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Pilot Program Launch in Localized Areas of Sunland-Tujunga 

Los Angeles, CA  (October 12, 2023) - A new pilot program is underway in the Sunland-Tujunga neighborhood called the Sterile Insect Technique (SIT). SIT is an environmentally safe and chemical-free approach for the control of certain insect pests. The Greater Los Angeles County Vector Control District (GLACVCD) is exploring the use of (SIT) to control invasive Aedes aegypti mosquitoes and is evaluating the efficacy of this innovative technology.

At this point in the program, the District released locally acquired and reared, non-irradiated and non-biting, male mosquitoes from the area on Thursday, October 12, 2023, within the specified zones of Alpine Village and Sevenhills neighborhoods in Sunland-Tujunga. Once released, the District set traps in these neighborhoods to recollect and recapture the mosquitoes. This helped determine the size of the local mosquito population, how far these mosquitoes can fly, and ensure the efficiency and success of the pilot program in reducing the local population of invasive Aedes aegypti mosquitoes.

 

Source: Google Earth
The non-biting, male mosquitoes will be released within the red outlined areas on the map, which include the neighborhoods of Alpine Village and Sevenhills in Sunland-Tujunga.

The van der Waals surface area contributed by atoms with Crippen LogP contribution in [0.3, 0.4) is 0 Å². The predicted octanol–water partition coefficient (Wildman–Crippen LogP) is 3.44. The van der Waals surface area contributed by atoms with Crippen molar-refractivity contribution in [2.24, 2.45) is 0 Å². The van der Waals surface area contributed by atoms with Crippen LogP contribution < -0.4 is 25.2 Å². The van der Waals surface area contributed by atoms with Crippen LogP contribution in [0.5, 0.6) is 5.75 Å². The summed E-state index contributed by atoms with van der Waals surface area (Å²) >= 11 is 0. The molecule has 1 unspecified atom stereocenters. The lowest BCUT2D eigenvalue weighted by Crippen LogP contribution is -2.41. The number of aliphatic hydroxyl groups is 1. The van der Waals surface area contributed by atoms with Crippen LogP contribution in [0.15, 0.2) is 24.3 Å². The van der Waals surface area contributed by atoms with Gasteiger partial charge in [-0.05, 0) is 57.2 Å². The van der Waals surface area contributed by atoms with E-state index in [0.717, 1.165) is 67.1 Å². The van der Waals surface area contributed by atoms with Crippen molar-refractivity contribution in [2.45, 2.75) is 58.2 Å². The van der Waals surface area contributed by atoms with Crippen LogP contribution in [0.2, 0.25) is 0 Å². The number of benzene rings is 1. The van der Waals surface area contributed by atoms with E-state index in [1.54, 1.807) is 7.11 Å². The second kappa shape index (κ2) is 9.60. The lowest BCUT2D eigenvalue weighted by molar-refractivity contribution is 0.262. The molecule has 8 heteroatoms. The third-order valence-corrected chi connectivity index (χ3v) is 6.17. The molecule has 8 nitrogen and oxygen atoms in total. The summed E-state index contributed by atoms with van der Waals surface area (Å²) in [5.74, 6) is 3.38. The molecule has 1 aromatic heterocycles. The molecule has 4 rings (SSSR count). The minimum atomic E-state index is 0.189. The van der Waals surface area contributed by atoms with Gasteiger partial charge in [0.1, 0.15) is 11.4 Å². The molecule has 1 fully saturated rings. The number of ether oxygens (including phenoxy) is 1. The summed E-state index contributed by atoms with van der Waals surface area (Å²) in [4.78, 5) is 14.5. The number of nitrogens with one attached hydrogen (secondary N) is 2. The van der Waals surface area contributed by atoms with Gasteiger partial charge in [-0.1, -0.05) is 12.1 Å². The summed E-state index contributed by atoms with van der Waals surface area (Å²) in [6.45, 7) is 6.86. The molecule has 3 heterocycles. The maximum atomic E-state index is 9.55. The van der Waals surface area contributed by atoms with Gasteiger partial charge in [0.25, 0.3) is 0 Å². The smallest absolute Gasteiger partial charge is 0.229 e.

Overview of the Pilot Program

 An assesment of the invasive, locally acquired Aedes population was conducted for the pilot program during the inital phase of the mark, release, recapture (MRR) evaluation. MRR involved marking non-biting & non-sterilized male mosquitoes with a color dye (dust), releasing them, and recapturing them in traps over several weeks.  

In the second phase of the pilot program, the marked non-biting, sterilized male Aedes mosquitoes will be released to mate with the local females. The resulting eggs will not hatch and reduce the mosquito population in the localized area. Traps will be set over several weeks to evalute efficiency and success of the program. Releasing Aedes X-rayed sterilized male mosquitoes over several months can significantly reduce the risk of potential outbreaks and mosquito-borne diseases such as denuge, Zika,  and chikungunya.

What to Expect

Residents in those communties may see and experience the presense of more mosquitoes immediately following the releases. Remember, male mosquitoes DO NOT BITE. Only female mosquitoes bite and use the bloodmeal to produce eggs. These marked male mosquitoes will not result in more bites. Residents may see our staff in the field more frequently setting traps to collect mosquitoes.

 

May contain: animal, insect, and invertebrate
Graphic comparison between a male and female mosquito.

 

 For any questions or concerns, please contact the Greater Los Angeles County Vector Control District (GLACVCD) at 562-944-9656 or email:  info@GLAmosquito.org

About GLACVCD
The Greater Los Angeles County Vector Control District is a public health service agency formed under the authority of the California State Health & Safety Code. Our mission is to reduce populations of public health vectors below nuisance levels and prevent human infection associated with mosquito-transmitted diseases.